What are the “new settlements” in the Negev that Raam Party leader Mansour Abbas is demanding?
When you imagine the establishment of new settlements, you probably think of architects and engineers who sit down together and plan framework and infrastructure of any new settlement down to the smallest detail.
But things in the Negev work differently. Hundreds of thousands of illegal homes and structures throughout the Negev are scattered across enormous swaths of land. The policy that Abbas is pushing for is to simply draw an imaginary blue line around each cluster of illegal structures and call it a community. Does that solve water, electricity, and construction problems? Is this a sensible, environmentally or socially sustainable utilization of the land? Of course not! Will it restore the land the state has lost to the huge expansion of illegal construction? No; quite the opposite.
The new agreement means that the State of Israel (and the Jewish residents of the Negev) will cede more and more land in the Negev for Bedouin “settlements,” and equitable, sustainable long-term planning be damned!
The bottom line is that Ra’am’s “nice ideas” are a disaster for the Negev, for Israeli sovereignty over what amounts to two thirds of the country’s total area, and for future national development.
Don’t be fooled: If Ra’am get their way, the country will essentially be split in half, with the northern and southern parts divided by a midriff section controlled by Bedouin clans – devoid of modern planning, beyond the reach of Israeli governance, a breeding ground for stunted communities with no sources of legal employment or industry and no prospects for development. The Zionist vision for the Negev and for the country will be nothing more than a distant memory.
The details of the coalition agreements publicized in the media yesterday evening (7 June) reveal that Bennett and Saar, who blamed Netanyahu for the failure of governance in the Negev, are not only failing to provide solutions – they are exacerbating the problem.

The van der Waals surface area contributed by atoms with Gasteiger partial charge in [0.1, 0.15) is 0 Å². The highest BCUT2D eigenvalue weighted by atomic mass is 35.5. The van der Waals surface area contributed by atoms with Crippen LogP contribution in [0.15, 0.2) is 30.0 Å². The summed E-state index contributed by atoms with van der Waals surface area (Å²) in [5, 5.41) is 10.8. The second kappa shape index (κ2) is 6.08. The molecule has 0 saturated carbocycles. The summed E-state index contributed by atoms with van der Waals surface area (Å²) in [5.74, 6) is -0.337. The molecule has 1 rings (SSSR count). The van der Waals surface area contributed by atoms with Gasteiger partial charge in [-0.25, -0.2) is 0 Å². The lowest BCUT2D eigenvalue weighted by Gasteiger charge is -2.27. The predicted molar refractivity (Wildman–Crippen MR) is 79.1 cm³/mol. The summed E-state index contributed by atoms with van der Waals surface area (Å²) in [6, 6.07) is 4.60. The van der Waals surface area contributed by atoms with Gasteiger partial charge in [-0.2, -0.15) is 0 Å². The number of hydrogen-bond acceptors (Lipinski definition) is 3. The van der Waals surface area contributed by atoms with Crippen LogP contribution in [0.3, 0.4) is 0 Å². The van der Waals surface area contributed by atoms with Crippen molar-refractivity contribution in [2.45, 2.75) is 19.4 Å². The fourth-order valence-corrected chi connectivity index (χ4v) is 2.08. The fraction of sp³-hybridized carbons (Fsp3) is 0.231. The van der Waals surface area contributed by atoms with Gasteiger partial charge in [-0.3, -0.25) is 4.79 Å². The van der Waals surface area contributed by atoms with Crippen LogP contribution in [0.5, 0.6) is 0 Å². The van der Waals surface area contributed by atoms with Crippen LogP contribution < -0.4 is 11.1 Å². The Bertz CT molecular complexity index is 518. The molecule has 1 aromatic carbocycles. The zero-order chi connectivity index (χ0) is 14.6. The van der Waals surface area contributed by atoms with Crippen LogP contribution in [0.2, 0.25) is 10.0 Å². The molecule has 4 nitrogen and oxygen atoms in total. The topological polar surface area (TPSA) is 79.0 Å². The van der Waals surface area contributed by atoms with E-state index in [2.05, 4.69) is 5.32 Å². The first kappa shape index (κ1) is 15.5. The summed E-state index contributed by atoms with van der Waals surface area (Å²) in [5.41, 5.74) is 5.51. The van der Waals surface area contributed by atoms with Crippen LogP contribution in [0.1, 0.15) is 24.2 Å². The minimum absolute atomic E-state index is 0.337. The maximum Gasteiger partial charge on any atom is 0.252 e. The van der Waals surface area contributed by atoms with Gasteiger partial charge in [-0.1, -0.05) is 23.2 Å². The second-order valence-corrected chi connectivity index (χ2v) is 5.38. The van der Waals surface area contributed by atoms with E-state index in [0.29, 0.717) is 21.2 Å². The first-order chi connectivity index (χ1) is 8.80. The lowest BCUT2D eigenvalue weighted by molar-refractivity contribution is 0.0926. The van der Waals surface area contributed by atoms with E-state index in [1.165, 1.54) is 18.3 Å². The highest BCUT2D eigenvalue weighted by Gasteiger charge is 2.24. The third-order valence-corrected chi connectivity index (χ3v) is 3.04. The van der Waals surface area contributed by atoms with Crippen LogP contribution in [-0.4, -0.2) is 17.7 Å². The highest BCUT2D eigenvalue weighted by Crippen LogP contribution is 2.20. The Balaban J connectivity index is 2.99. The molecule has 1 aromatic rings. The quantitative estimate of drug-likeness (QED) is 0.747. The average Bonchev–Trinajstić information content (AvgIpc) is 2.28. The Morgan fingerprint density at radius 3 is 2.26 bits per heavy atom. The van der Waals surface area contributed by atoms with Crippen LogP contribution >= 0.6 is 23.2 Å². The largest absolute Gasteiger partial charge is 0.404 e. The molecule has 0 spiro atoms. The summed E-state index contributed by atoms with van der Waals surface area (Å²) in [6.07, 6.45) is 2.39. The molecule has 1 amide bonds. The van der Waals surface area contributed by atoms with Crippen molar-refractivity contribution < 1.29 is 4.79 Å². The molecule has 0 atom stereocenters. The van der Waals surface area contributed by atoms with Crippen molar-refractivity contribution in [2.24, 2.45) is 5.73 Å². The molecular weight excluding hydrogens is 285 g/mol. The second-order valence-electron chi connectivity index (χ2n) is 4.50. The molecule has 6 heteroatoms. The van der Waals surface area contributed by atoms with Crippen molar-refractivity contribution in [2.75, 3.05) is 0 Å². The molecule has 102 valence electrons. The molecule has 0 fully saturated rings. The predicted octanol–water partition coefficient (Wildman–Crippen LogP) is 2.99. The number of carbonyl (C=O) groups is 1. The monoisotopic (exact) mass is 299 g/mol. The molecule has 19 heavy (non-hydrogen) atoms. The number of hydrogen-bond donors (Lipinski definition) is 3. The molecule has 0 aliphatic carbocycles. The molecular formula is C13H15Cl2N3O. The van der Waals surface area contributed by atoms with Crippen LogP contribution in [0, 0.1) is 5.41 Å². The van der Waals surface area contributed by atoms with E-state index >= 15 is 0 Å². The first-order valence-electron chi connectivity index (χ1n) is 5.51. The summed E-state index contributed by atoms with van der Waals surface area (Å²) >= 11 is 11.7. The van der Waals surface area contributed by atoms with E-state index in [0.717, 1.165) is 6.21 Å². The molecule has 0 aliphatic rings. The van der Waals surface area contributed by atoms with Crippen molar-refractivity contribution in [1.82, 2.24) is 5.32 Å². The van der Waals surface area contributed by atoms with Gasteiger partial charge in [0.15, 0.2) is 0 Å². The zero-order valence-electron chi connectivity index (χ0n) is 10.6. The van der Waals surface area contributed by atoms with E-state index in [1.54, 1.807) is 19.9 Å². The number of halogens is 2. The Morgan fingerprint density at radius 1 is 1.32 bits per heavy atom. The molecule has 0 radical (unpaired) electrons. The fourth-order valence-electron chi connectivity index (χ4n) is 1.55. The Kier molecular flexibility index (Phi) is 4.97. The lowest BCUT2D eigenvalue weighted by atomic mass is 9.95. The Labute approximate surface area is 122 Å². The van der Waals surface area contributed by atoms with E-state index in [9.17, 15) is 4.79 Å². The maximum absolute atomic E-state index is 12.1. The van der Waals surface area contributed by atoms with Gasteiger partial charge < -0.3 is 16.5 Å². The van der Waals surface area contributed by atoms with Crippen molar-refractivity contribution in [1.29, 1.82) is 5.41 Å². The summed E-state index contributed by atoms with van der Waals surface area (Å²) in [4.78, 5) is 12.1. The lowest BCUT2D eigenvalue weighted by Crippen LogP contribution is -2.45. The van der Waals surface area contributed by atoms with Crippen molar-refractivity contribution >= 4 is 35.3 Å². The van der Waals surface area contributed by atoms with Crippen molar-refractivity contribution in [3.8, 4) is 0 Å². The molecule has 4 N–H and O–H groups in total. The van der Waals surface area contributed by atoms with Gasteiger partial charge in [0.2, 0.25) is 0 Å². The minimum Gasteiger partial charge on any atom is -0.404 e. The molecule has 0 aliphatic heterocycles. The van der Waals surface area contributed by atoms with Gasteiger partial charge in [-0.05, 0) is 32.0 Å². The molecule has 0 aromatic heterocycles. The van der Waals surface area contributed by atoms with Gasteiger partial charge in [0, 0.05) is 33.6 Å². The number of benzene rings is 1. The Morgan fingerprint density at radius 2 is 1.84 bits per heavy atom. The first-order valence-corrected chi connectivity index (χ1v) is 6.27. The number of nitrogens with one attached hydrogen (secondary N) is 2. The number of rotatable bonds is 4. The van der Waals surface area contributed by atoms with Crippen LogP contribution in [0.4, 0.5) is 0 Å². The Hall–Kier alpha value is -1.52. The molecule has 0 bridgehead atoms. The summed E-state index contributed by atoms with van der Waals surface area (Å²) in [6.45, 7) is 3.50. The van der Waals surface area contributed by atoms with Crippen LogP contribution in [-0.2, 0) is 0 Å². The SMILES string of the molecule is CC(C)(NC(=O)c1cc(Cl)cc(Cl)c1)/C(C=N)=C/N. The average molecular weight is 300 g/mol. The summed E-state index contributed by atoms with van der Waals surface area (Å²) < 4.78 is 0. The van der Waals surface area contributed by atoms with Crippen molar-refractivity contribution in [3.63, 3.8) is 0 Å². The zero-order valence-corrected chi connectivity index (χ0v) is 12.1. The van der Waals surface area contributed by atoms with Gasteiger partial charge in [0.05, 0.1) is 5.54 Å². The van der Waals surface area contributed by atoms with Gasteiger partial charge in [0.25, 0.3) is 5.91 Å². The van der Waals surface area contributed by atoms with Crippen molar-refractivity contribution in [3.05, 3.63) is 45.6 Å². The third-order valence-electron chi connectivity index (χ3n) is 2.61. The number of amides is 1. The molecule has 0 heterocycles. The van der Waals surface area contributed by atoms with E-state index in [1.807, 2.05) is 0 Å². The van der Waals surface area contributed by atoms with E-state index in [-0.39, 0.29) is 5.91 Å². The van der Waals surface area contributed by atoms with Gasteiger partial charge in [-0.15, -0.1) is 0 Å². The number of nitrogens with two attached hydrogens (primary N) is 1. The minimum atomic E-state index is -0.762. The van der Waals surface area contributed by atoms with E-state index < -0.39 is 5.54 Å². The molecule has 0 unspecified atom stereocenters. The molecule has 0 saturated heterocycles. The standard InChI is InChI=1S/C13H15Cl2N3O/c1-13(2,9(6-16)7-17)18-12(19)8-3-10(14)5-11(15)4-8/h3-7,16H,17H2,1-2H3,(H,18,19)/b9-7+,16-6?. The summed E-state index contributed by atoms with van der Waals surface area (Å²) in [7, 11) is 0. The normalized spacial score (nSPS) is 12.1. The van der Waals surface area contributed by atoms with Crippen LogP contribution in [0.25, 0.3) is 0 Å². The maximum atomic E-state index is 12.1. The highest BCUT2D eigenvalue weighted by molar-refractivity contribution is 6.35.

Aside from approving the whitewashing of thousands of illegal structures on about 11,000 dunams of land to create three “new communities“, the coalition agreements do not stipulate what will happen to the rest of the illegal Bedouin squatters’ camps nine months from now, and neither Bennett’s Yemina Party nor Saar’s New Hope Party will have the ability to influence the outcome in a government kept afloat by Mansour Abbas and his Islamist Raam Party.
The coalition agreements place both the Bedouin Settlement Authority and the Knesset’s Interior Committee, the key actors in the Negev issue, under the complete control of the left-wing bloc and Raam.
This situation has unparalleled destructive potential, setting a course for total abandonment of the Negev while rewarding rampant illegal Bedouin construction that imperils the healthy development of the Negev, home of the vast majority of the State of Israel’s land reserves.
In an attempt to garner Arab parties’ support, the Israeli left is now seeking the total repeal of Amendment 116, better known as the Kaminitz Law, which seeks to address the epidemic of illegal construction.
Illegal construction on public and private land is a national epidemic that has been ravaging the Israeli landscape for far too long. Each year, thousands of structures spring up in violation of Israel’s Planning and Construction Law; current estimates number them in the hundreds of thousands.
This wildcat construction threatens the prospects for planned, organized construction and development, stymies formulation of long-range planning policy and stunts efforts to develop modern national and local infrastructure, but first and foremost, it endangers the resolution of Israel’s housing crisis, which is particularly acute in the minority sector.
Despite often repeated claims to the contrary, the majority of Arab settlements in Israel have municipal master plans that enable legal construction and development. On the other hand, most of the land in these communities is privately owned, and illegal construction is both widespread and unenforced, resulting in a supply-demand imbalance that prevents the implementation of existing development plans.